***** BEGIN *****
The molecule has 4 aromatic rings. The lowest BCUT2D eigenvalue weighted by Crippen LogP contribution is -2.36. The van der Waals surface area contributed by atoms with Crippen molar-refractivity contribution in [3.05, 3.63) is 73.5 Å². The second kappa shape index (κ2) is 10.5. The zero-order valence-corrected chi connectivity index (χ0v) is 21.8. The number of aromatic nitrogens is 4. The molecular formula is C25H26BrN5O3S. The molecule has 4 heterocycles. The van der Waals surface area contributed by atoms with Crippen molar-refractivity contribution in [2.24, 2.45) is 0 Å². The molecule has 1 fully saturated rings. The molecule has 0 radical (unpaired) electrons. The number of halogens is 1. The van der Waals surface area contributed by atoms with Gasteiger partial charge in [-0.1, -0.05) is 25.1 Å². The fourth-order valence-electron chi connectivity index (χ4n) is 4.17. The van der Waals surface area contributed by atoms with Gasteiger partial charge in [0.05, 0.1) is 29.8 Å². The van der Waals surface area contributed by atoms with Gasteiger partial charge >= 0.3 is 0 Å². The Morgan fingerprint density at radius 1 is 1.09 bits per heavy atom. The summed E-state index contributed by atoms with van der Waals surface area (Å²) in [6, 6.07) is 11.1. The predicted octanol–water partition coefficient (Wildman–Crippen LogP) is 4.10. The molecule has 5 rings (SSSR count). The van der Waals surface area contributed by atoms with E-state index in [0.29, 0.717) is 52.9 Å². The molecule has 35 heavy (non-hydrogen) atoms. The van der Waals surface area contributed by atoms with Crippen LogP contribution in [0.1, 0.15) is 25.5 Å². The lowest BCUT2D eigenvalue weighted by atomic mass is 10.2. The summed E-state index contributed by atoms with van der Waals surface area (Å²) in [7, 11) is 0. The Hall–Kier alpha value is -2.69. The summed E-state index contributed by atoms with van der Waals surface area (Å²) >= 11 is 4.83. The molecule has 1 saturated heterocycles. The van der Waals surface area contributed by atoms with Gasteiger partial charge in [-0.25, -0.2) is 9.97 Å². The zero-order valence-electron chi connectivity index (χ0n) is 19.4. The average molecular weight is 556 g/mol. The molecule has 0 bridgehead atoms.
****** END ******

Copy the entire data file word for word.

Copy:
The molecule has 4 aromatic rings. The lowest BCUT2D eigenvalue weighted by Crippen LogP contribution is -2.36. The van der Waals surface area contributed by atoms with Crippen molar-refractivity contribution in [3.05, 3.63) is 73.5 Å². The second kappa shape index (κ2) is 10.5. The zero-order valence-corrected chi connectivity index (χ0v) is 21.8. The number of aromatic nitrogens is 4. The molecular formula is C25H26BrN5O3S. The molecule has 4 heterocycles. The van der Waals surface area contributed by atoms with Crippen molar-refractivity contribution in [2.24, 2.45) is 0 Å². The molecule has 1 fully saturated rings. The molecule has 0 radical (unpaired) electrons. The number of halogens is 1. The van der Waals surface area contributed by atoms with Gasteiger partial charge in [-0.1, -0.05) is 25.1 Å². The fourth-order valence-electron chi connectivity index (χ4n) is 4.17. The van der Waals surface area contributed by atoms with Gasteiger partial charge in [0.05, 0.1) is 29.8 Å². The van der Waals surface area contributed by atoms with Gasteiger partial charge >= 0.3 is 0 Å². The Morgan fingerprint density at radius 1 is 1.09 bits per heavy atom. The summed E-state index contributed by atoms with van der Waals surface area (Å²) in [6, 6.07) is 11.1. The predicted octanol–water partition coefficient (Wildman–Crippen LogP) is 4.10. The molecule has 5 rings (SSSR count). The van der Waals surface area contributed by atoms with E-state index in [0.29, 0.717) is 52.9 Å². The molecule has 35 heavy (non-hydrogen) atoms. The van der Waals surface area contributed by atoms with Crippen LogP contribution in [0.1, 0.15) is 25.5 Å². The lowest BCUT2D eigenvalue weighted by atomic mass is 10.2. The summed E-state index contributed by atoms with van der Waals surface area (Å²) in [7, 11) is 0. The Hall–Kier alpha value is -2.69. The summed E-state index contributed by atoms with van der Waals surface area (Å²) >= 11 is 4.83. The molecule has 1 saturated heterocycles. The van der Waals surface area contributed by atoms with Gasteiger partial charge in [-0.25, -0.2) is 9.97 Å². The zero-order valence-electron chi connectivity index (χ0n) is 19.4. The average molecular weight is 556 g/mol. The molecule has 0 bridgehead atoms.